"If you're thinking of having Sebastian speak at your event, go for it! We've had over a dozen speakers at Moishe House and Sebastian stacked up well with the best of them. His presentation was accessible, actionable, and intimate -- all at the same time. He's a great guy too, you really want to have him speak to your audience if you have the opportunity." -- Abraham Sorock, Coordinator of the Beijing Jewish Cultural Moishe House and Director of Atlas China
"I recently had the chance to hear Sebastian speak at Osaka Castle in Japan. His mastery-level knowledge of world history blended with actionable advice made for a relevant and enjoyable talk. Sebastian's unique outlook as well as his unconventional path through life enable him to surface themes that would otherwise go overlooked. I'd look forward to any opportunity to hear him speak again." -- Tynan, Creator of SETT Blogging Platform
"I had the pleasure of listening to Sebastian deliver a talk about productivity in late 2012. I am generally skeptical of the self-help industry but Sebastian's presentation was informative as well as practical. I learned some great insights into human psychology and was also introduced to numerous online tools that I have already incorporated into my daily life. Sebastian's tidbits of wisdom about productivity have already benefitted both my personal life and professional life." -- Ben Barth, Canadian Embassy to the People's Republic of China
Marshall brings immediately actionable insights on doing more and better work, productivity, organization, creativity, wealth, entrepreneurship, and various business functions -- wrapped into the format of interesting lessons from recent scientific studies and through comprable lessons through history.
Being an avid lover of history, Marshall can often introduce you and your audience to fascinating settings and people from the annals of Japanese, Chinese, Roman, Byzantine, Turkish, British, Russian, French, Greek, and American history -- and many more interesting and intriguing lost kingdoms and times. You'll get to hear lessons and parables from real figures who existed, and learn how they rose and fell, who won and who lost.
These are guaranteed to stick in your mind and audience, inspire and intrigue, educate and entertain. This is all combined with immediately actionable takeaways and guidelines that have been battle-tested and produced results for professionals and creatives across North America, Europe, and Asia.
Marshall's talks have been well-received at the joint Harvard/Tsinghua IMUSE event, at the Buffalo/Beijing Exhibit Opening at the Today Art Museum, at the Jewish Cultural Moishe House.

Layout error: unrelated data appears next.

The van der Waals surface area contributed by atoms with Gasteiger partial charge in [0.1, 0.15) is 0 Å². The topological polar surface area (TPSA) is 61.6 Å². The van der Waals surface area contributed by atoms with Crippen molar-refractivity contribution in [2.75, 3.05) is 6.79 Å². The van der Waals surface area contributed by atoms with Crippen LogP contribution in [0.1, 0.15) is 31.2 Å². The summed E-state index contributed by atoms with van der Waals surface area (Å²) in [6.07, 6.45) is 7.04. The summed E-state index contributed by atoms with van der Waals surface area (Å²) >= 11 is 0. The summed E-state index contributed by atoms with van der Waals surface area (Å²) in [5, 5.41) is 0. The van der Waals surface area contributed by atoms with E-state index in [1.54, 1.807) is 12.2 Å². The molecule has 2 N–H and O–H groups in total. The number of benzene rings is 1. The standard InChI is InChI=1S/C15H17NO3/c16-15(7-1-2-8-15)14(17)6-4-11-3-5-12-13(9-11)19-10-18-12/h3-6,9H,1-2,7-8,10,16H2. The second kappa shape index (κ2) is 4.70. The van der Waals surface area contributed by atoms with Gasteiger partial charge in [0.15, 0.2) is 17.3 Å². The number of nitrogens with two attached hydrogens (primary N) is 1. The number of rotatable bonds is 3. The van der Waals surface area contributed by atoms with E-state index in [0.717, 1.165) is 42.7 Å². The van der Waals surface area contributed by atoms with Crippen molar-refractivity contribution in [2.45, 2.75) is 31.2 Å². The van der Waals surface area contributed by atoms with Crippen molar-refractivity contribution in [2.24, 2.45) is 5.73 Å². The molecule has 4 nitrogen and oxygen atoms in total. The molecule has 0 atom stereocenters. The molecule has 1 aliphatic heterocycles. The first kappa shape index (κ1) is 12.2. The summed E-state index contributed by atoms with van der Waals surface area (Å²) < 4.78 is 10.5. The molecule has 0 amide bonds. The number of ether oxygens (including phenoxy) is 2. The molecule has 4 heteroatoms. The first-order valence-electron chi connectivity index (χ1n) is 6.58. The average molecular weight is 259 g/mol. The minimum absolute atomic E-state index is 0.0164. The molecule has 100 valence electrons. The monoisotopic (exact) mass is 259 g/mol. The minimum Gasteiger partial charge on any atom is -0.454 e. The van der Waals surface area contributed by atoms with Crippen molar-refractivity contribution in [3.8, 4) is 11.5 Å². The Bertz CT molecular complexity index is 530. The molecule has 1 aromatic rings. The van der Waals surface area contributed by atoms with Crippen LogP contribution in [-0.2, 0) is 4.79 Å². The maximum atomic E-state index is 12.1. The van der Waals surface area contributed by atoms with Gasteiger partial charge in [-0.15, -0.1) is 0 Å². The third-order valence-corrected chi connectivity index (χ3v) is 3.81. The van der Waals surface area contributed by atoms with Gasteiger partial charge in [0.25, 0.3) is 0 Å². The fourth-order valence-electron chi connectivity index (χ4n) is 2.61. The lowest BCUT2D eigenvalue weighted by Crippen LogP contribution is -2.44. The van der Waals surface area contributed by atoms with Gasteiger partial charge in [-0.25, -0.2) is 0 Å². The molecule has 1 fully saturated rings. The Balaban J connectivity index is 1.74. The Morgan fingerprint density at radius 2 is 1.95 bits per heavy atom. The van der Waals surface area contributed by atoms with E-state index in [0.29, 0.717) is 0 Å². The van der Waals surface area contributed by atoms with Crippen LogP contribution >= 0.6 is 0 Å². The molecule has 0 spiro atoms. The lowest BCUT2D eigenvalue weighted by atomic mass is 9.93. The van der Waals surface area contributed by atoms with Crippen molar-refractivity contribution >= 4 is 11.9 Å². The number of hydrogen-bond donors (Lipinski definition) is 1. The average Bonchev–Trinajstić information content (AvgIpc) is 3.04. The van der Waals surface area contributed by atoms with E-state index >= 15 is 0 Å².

Marshall loves speaking and finding the perfect mix for your audience; customizing it with intimate anecdotes and stories of successful entrepreneurs and creatives, both contemporary and historical, as well as the state of the art in science and practical proven methodologies.
Marshall has given talks on the future of fundraising in nonprofits, economics, history, overcoming adversity, finance, biochemistry, productivity, creativity, thinking, mental models, and entrepreneurship.
If you're looking for actionable insights, an unforgettable speaking experience, and highly practical content, please email email@example.com
Carlos Miceli sent this wonderful review out to his newsletter. I love it, whether you've gotten the book or not yet, you'll definitely enjoy some of the points in it -
Book recommendation - Ikigai, by Sebastian Marshall
Sebastian Marshall, who has recently became popular online because of his stand against traditional publishing, put together a brilliant set of philosophies, ideas, recommendations and statements for anyone that's serious about becoming a better person. This is not fluffy self-development. It's serious stuff for hard-working people that can take an honest look at themselves. Ikigai, which was marketed as the "one-week book", is not original work, but a compilation of Sebastian's fundamental posts of his blog. The book is divided in chapters such as "Be Principled", "Empire", "Rationality", and "Dealing with Shit", and each chapter has a series of posts and Sebastian's answers on that particular topic.
I loved the book, and read it in a couple of days. Sebastian succeeds at making you want to do amazing things with the time that's been given to you. The reason that Sebastian gets to you is because he's real. He's had a weird life, he's kinda crazy, and he truly acts on principles. The book combines three elements very well: practicality, unconventionality and reach. Anyone can grow from reading Ikigai and applying its lessons.
I'm aware that everyone, including myself, is probably a little bit of a hypocrite. What irks me the most is when I do something, say wear a chain with my name on it, think it's cool, and then see someone else do it and think it's lame.
So when I hang around self improvement fanatics and find their quest for self improvement to be a little bit annoying and selfish, I'm horrified. Maybe I'm just as self indulgent as they are.
A good chunk of my friends are on perpetual quests for self improvement (Leo Babauta and Sebastian Marshall to name a couple), and I don't find it annoying at all. It's the opposite, actually; it's inspiring.
What's the difference, and how can I make sure I'm on the right side of it? The answer I've come to is that self improvement demands an outlet.